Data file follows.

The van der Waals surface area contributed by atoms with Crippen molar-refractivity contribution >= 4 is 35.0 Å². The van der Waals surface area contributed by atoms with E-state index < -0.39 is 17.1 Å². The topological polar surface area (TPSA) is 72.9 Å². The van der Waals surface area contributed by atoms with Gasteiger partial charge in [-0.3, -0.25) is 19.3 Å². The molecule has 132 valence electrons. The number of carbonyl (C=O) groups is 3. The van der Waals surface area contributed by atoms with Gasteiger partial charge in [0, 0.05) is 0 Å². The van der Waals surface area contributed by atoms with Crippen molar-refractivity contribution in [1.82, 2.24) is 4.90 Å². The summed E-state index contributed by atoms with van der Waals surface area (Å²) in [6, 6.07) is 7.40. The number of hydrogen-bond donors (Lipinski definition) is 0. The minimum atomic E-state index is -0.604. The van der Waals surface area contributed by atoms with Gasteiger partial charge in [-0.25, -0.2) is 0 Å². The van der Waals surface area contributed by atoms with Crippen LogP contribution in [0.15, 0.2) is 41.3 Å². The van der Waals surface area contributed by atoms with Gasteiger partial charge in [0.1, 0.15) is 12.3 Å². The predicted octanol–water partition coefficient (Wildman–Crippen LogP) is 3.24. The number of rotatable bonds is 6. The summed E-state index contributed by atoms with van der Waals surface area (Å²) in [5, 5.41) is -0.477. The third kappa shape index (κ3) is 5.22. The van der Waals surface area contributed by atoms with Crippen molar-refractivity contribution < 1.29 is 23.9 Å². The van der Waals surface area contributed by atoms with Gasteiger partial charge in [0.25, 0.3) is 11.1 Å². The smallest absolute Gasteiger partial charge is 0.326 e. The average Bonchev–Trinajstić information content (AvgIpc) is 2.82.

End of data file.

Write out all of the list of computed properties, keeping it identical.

The van der Waals surface area contributed by atoms with Crippen molar-refractivity contribution >= 4 is 35.0 Å². The van der Waals surface area contributed by atoms with E-state index < -0.39 is 17.1 Å². The topological polar surface area (TPSA) is 72.9 Å². The van der Waals surface area contributed by atoms with Gasteiger partial charge in [-0.3, -0.25) is 19.3 Å². The molecule has 132 valence electrons. The number of carbonyl (C=O) groups is 3. The van der Waals surface area contributed by atoms with Gasteiger partial charge in [0, 0.05) is 0 Å². The van der Waals surface area contributed by atoms with Crippen molar-refractivity contribution in [1.82, 2.24) is 4.90 Å². The summed E-state index contributed by atoms with van der Waals surface area (Å²) in [6, 6.07) is 7.40. The number of hydrogen-bond donors (Lipinski definition) is 0. The minimum atomic E-state index is -0.604. The van der Waals surface area contributed by atoms with Gasteiger partial charge in [-0.25, -0.2) is 0 Å². The van der Waals surface area contributed by atoms with Crippen LogP contribution in [0.15, 0.2) is 41.3 Å². The van der Waals surface area contributed by atoms with Gasteiger partial charge in [0.1, 0.15) is 12.3 Å². The predicted octanol–water partition coefficient (Wildman–Crippen LogP) is 3.24. The number of rotatable bonds is 6. The summed E-state index contributed by atoms with van der Waals surface area (Å²) in [5, 5.41) is -0.477. The third kappa shape index (κ3) is 5.22. The van der Waals surface area contributed by atoms with Crippen molar-refractivity contribution < 1.29 is 23.9 Å². The van der Waals surface area contributed by atoms with Gasteiger partial charge in [0.25, 0.3) is 11.1 Å². The smallest absolute Gasteiger partial charge is 0.326 e. The average Bonchev–Trinajstić information content (AvgIpc) is 2.82.